This is a chance to talk with them about keeping themselves and others safe and to let them know that you are someone who will listen. Disabled children may develop at different rates, depending on the nature of their disability, and they can be more vulnerable to abuse. Children with learning disabilities, for example, may behave sexually in ways that are out of step with their age. Particular care may be needed in educating such children to understand their sexual development and to ensure that they can communicate effectively about any worries they have.
It is important to recognise that while people from different backgrounds have different expectations about what is acceptable behaviour in children, sexual abuse happens across all races and cultures. Remember that each child develops at his or her own pace and not every child will show the behaviours described below. If you have any worries or questions about a child you know, talk to someone about it. Your health visitor, GP or child’s teacher may be able to help, or you could ring the Stop it Now!
Pre-school children (0-5) years commonly:
• Use childish ‘sexual’ language to talk about body parts
• Ask how babies are made and where they come from
• Touch or rub their own genitals
• Show and look at private parts
• Discuss sexual acts or use sexually explicit language
• Have physical sexual contact with other children
• Show adult-like sexual behaviour or knowledge
School-age children (6-12 years) commonly:
• Ask questions about menstruation, pregnancy and other sexual behaviour
• Experiment with other children, often during games, kissing, touching, showing and role playing e.g. mums and dads or doctors and nurses
• Masturbate in private
• Masturbate in public
• Show adult like sexual behaviour or knowledge
• Ask questions about relationships and sexual behaviour
• Use sexual language and talk between themselves about sexual acts
• Masturbate in private
• Experiment sexually with adolescents of similar age
NB. About one-third of adolescents have sexual intercourse before the age of 16.
• Masturbate in public
• Have sexual contact with much younger children or adults
Warning signs of sexually harmful behaviour
One of the hardest things for parents to discover is that their child may have sexually harmed or abused another child. In this situation, denial, shock and anger are normal reactions. If it is not responded to quickly and sensitively, the effect on the whole family can be devastating. For this reason it is vital to contact someone for advice about what to do as soon as you suspect that something is wrong. The positive message is that early help for the child or young person and their family can make a real difference. Evidence suggests that the earlier children can get help, the more chance there is of preventing them moving on to more serious behaviour. It is important to be alert to the early warning signs that something is going wrong. If you are in this situation, remember that you are not alone. Many other parents have been through similar experiences, and, as a result, the child and family found the help they needed are were able to rebuild their lives. The first step is to decide that it would be helpful to talk it over with someone else.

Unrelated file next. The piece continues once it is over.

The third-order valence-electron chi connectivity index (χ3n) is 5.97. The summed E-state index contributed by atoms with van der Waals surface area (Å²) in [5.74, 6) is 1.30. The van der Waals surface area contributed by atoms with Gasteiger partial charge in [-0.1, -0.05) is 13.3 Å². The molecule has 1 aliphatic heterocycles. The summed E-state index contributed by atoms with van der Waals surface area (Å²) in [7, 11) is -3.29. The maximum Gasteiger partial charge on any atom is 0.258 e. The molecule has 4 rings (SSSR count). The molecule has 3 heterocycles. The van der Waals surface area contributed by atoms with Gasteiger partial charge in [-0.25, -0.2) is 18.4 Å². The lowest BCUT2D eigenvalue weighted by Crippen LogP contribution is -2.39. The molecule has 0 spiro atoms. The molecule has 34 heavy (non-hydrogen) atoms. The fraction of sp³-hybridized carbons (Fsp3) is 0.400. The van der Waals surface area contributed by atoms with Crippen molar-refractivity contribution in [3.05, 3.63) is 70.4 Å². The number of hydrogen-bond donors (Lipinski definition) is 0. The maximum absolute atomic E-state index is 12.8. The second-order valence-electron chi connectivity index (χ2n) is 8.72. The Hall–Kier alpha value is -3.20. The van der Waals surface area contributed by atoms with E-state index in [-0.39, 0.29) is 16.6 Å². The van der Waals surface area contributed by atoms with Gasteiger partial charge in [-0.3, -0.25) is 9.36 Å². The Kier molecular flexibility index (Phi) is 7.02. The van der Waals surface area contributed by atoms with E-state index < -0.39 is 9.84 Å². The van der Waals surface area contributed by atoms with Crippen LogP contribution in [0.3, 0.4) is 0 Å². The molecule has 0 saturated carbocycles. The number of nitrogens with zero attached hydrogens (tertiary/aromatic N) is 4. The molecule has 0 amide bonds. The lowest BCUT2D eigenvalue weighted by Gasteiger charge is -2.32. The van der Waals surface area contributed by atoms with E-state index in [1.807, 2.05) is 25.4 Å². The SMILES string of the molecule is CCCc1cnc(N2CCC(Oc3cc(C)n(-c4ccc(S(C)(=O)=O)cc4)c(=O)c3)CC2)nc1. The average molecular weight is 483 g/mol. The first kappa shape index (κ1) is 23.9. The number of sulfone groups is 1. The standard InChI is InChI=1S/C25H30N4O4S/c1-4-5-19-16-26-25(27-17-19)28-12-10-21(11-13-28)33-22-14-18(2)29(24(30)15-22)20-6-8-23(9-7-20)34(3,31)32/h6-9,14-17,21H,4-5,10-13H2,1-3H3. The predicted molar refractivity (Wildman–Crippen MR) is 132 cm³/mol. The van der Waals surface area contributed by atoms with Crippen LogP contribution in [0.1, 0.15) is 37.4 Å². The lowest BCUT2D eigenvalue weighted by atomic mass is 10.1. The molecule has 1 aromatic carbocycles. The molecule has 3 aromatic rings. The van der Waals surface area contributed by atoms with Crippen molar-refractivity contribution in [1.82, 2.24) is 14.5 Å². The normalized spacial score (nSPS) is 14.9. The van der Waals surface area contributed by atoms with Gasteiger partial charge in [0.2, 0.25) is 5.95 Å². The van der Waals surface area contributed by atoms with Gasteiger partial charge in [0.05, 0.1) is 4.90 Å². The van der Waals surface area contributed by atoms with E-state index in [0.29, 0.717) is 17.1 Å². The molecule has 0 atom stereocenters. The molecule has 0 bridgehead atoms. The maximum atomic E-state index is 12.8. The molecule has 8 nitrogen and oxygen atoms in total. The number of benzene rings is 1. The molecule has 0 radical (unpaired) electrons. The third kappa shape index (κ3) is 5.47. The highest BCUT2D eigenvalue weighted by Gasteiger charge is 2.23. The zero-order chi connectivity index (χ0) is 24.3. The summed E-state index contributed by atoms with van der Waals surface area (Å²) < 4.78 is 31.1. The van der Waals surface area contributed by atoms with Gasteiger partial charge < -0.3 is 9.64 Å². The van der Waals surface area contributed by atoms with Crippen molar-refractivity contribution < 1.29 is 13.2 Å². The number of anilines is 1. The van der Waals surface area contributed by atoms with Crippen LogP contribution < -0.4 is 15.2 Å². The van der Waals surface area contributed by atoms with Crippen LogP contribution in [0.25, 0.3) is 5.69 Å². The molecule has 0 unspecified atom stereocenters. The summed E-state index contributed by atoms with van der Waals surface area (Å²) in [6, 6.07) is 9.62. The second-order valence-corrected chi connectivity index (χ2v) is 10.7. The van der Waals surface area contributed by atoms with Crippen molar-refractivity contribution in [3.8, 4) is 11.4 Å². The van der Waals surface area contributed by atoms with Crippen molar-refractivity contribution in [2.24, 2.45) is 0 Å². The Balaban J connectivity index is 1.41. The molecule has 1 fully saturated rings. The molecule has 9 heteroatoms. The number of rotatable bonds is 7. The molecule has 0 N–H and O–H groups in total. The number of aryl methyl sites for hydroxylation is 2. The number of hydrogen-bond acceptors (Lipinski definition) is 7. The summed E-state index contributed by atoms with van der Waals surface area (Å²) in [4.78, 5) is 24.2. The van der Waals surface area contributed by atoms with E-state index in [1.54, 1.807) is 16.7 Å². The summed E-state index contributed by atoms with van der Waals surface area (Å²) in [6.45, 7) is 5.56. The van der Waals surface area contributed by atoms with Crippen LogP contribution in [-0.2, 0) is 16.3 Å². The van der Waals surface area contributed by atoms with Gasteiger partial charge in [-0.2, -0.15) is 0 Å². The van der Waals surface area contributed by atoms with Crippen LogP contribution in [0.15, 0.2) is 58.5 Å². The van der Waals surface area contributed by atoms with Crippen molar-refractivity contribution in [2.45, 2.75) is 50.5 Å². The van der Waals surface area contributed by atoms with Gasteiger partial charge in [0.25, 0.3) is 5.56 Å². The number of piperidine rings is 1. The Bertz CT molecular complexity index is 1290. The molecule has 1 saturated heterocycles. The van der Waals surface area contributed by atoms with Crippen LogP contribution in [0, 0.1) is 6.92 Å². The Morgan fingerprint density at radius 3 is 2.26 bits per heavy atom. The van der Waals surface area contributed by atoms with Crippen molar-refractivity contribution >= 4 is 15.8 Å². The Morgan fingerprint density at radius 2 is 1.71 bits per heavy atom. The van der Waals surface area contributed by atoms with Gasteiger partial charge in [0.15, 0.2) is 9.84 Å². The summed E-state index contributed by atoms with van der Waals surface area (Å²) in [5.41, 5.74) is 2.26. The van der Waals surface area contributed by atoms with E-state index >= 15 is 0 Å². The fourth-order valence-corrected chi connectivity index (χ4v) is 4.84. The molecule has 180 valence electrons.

Do you know a child or adolescent who:
• Seeks out the company of younger children and spends an unusual amount of time in their company?
• Takes younger children to ‘secret’ places or hideaways or plays ‘special’ games with them (e.g. doctor and patient, removing clothing etc.) especially games unusual to their age?
• Insists on hugging or kissing a child when the child does not want to?
• Tells you they do not want to be alone with a child or becomes anxious when a particular child comes to visit?
• Frequently uses aggressive or sexual language about adults or children?
• Shows sexual material to younger children?
• Makes sexually abusive telephone calls?
• Shares alcohol or drugs with younger children or teens?
• Views child pornography on the internet or elsewhere?
• Exposes his or her genitals to younger children?
• Forces sex on another adolescent or child?
If you answered yes to any of these questions, you should talk to the child or young person and seek advice.
What you can do if you see warning signs
Create a family safety plan. Don’t wait for ‘proof’ of child sexual abuse.
If you are concerned about the sexualized behaviours in a parent, cousin, sibling, friend, or neighbour, you should consider contacting the police or children’s services in your area, they can take action if appropriate. If you choose not to do that, care enough to talk to the person whose behaviour is worrying you. At any point you can call the Stop it Now!t.
Make sure everyone knows that it’s OK to talk with you about what may have already happened – that you love them and will help them.